Arthur Schopenhauer Quotations

…the experiences and illuminations of childhood and early youth become in later life the types, standards and patterns of all subsequent knowledge and experience, or as it were, the categories according to which all later things are classified—not always consciously, however. And so it is that in our childhood years the foundation is laid of our later view of the world, and there with as well of its superficiality or depth: it will be in later years unfolded and fulfilled, not essentially changed.

-A word too much always defeats its purpose.

-All truth passes through three stages. First, it is ridiculed. Second, it is violently opposed. Third, it is accepted as being self-evident.

-Any book, which is at all important, should be reread immediately.

-Change alone is eternal, perpetual, immortal.

-Compassion is the basis of all morality.

-Do not shorten the morning by getting up late; look upon it as the quintessence of life, as to a certain extent sacred.

-Exaggeration of every kind is as essential to journalism as it is to dramatic art, for the object of journalism is to make events go as far as possible.

-Honor has not to be won; it must only not be lost.

-Human life must be some form of mistake.

-If a man sets out to hate all the miserable creatures he meets, he will not have much energy left for anything else; whereas he can despise them, one and all, with the greatest ease.

-Ignorance is degrading only when found in company with great riches.

-Intellect is invisible to the man who has none.

-Life swings like a pendulum backward and forward between pain and boredom.

-Natural ability can almost compensate for the want of every kind of cultivation; but no cultivation of the mind can make up for the want of natural ability.

-Not to go to the theater is like making one’s toilet without a mirror.

-Reasonable and vicious are quite consistent with each other, in fact, only through their union are great and far-reaching crimes possible.

-Religion is the masterpiece of the art of animal training, for it trains people as to how they shall think.

-Sleep is the interest we have to pay on the capital which is called in at death; and the higher the rate of interest and the more regularly it is paid, the further the date of redemption is postponed.

-The deep pain that is felt at the death of every friendly soul arises from the feeling that there is in every individual something which is inexpressible, peculiar to him alone, and is, therefore, absolutely and irretrievably lost.

-The first rule, indeed by itself virtually a sufficient condition for good style, is to have something to say.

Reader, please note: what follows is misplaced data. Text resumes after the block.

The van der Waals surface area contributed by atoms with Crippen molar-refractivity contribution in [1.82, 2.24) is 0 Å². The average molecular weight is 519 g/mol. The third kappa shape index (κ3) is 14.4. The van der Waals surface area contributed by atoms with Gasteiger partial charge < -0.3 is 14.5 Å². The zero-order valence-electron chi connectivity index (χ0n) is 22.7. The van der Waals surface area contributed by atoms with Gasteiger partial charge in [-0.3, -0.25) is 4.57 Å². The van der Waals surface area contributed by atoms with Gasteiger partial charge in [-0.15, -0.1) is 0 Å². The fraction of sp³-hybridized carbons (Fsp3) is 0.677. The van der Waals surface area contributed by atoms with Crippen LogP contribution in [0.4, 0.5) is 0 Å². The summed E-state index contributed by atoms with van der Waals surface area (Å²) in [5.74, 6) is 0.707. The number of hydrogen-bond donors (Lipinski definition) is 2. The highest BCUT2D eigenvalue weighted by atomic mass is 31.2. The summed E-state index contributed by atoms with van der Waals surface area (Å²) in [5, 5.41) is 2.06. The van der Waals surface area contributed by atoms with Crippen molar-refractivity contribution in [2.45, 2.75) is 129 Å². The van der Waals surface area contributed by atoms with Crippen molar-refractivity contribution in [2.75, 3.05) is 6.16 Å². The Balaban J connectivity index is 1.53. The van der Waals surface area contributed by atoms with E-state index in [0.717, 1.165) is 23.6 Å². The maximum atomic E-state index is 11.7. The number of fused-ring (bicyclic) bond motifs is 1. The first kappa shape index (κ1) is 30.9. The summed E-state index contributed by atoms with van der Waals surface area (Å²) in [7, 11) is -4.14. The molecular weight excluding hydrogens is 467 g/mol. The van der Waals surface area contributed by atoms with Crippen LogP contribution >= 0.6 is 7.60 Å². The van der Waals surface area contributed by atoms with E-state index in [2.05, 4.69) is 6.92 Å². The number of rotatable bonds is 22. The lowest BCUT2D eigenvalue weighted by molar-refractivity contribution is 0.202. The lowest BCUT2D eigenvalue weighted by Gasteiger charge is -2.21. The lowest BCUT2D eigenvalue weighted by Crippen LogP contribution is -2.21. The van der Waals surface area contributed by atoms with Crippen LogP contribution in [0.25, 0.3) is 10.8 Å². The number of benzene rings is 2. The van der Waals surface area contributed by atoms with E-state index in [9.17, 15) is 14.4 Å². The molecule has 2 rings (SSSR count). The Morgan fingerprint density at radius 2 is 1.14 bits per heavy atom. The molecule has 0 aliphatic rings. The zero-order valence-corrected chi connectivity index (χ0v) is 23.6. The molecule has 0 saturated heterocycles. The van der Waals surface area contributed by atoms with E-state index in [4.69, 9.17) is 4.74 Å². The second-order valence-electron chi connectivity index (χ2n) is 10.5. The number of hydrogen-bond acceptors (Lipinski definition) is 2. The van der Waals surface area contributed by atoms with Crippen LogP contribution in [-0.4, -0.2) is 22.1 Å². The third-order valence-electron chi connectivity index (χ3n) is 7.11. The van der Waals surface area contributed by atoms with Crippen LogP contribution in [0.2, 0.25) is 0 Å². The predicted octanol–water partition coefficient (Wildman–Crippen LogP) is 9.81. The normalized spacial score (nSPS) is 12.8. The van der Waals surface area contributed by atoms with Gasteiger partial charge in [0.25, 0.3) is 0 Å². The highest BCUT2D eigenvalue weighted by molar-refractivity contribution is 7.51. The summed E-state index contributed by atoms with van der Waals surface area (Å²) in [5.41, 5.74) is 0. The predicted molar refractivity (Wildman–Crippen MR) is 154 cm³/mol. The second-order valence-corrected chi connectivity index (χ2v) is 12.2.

-The highest, most varied and lasting pleasures are those of the mind.

-A man can do what he wants, but not want what he wants.

-A man’s delight in looking forward to and hoping for some particular satisfaction is a part of the pleasure flowing out of it, enjoyed in advance. But this is afterward deducted, for the more we look forward to anything the less we enjoy it when it comes.

-A man’s face as a rule says more, and more interesting things, than his mouth, for it is a compendium of everything his mouth will ever say, in that it is the monogram of all this man’s thoughts and aspirations.

-After your death you will be what you were before your birth.

-Almost all of our sorrows spring out of our relations with other people.

-Boredom is just the reverse side of fascination: both depend on being outside rather than inside a situation, and one leads to the other.

-Buying books would be a good thing if one could also buy the time to read them in: but as a rule the purchase of books is mistaken for the appropriation of their contents.

-Each day is a little life; every waking and rising a little birth; every fresh morning a little youth; every going to rest and sleep a little dearth.

-Every nation ridicules other nations, and all are right.

-Every person takes the limits of their own field of vision for the limits of the world.

-Every possession and every happiness is but lent by chance for an uncertain time, and may therefore be demanded back the next hour.

-Great men are like eagles, and build their nest on some lofty solitude.

-I’ve never know any trouble than an hour’s reading didn’t assuage.

-If we were not all so interested in ourselves, life would be so uninteresting that none of us would be able to endure it.